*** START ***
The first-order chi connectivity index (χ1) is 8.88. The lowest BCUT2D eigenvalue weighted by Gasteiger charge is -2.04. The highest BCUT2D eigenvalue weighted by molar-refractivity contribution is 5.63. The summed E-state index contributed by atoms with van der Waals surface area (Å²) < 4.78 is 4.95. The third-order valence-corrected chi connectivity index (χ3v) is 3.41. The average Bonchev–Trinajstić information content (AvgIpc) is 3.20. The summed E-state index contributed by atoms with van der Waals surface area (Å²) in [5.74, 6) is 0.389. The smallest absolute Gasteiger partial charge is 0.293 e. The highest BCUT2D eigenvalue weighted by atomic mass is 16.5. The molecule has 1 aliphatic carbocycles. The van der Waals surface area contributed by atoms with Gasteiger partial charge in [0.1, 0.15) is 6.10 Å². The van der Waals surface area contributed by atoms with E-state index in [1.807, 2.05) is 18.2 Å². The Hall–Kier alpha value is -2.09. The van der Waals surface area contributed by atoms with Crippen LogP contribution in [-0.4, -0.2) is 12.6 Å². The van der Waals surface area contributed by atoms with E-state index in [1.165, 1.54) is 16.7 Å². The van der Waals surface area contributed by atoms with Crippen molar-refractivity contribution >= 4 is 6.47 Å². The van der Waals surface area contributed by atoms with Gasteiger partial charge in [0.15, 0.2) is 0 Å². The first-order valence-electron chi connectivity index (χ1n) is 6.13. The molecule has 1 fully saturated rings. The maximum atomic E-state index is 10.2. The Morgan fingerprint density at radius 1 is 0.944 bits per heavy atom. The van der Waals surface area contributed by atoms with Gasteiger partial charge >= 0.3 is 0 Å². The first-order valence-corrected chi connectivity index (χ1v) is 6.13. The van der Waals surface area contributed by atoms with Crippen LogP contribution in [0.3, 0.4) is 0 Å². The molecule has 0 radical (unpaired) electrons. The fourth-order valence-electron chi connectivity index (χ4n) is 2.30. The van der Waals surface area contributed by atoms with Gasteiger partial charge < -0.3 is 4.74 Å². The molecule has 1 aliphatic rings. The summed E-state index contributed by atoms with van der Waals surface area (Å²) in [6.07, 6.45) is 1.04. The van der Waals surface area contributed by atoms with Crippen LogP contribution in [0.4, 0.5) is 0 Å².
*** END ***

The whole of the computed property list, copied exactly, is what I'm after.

The first-order chi connectivity index (χ1) is 8.88. The lowest BCUT2D eigenvalue weighted by Gasteiger charge is -2.04. The highest BCUT2D eigenvalue weighted by molar-refractivity contribution is 5.63. The summed E-state index contributed by atoms with van der Waals surface area (Å²) < 4.78 is 4.95. The third-order valence-corrected chi connectivity index (χ3v) is 3.41. The average Bonchev–Trinajstić information content (AvgIpc) is 3.20. The summed E-state index contributed by atoms with van der Waals surface area (Å²) in [5.74, 6) is 0.389. The smallest absolute Gasteiger partial charge is 0.293 e. The highest BCUT2D eigenvalue weighted by atomic mass is 16.5. The molecule has 1 aliphatic carbocycles. The van der Waals surface area contributed by atoms with Gasteiger partial charge in [0.1, 0.15) is 6.10 Å². The van der Waals surface area contributed by atoms with E-state index in [1.807, 2.05) is 18.2 Å². The Hall–Kier alpha value is -2.09. The van der Waals surface area contributed by atoms with Crippen LogP contribution in [-0.4, -0.2) is 12.6 Å². The van der Waals surface area contributed by atoms with E-state index in [1.165, 1.54) is 16.7 Å². The van der Waals surface area contributed by atoms with Crippen molar-refractivity contribution >= 4 is 6.47 Å². The van der Waals surface area contributed by atoms with Gasteiger partial charge in [0.15, 0.2) is 0 Å². The first-order valence-electron chi connectivity index (χ1n) is 6.13. The molecule has 1 fully saturated rings. The maximum atomic E-state index is 10.2. The Morgan fingerprint density at radius 1 is 0.944 bits per heavy atom. The van der Waals surface area contributed by atoms with Gasteiger partial charge >= 0.3 is 0 Å². The first-order valence-corrected chi connectivity index (χ1v) is 6.13. The van der Waals surface area contributed by atoms with Crippen LogP contribution in [0.3, 0.4) is 0 Å². The molecule has 0 radical (unpaired) electrons. The fourth-order valence-electron chi connectivity index (χ4n) is 2.30. The van der Waals surface area contributed by atoms with Gasteiger partial charge < -0.3 is 4.74 Å². The molecule has 1 aliphatic rings. The summed E-state index contributed by atoms with van der Waals surface area (Å²) in [6.07, 6.45) is 1.04. The van der Waals surface area contributed by atoms with Crippen LogP contribution in [0.4, 0.5) is 0 Å².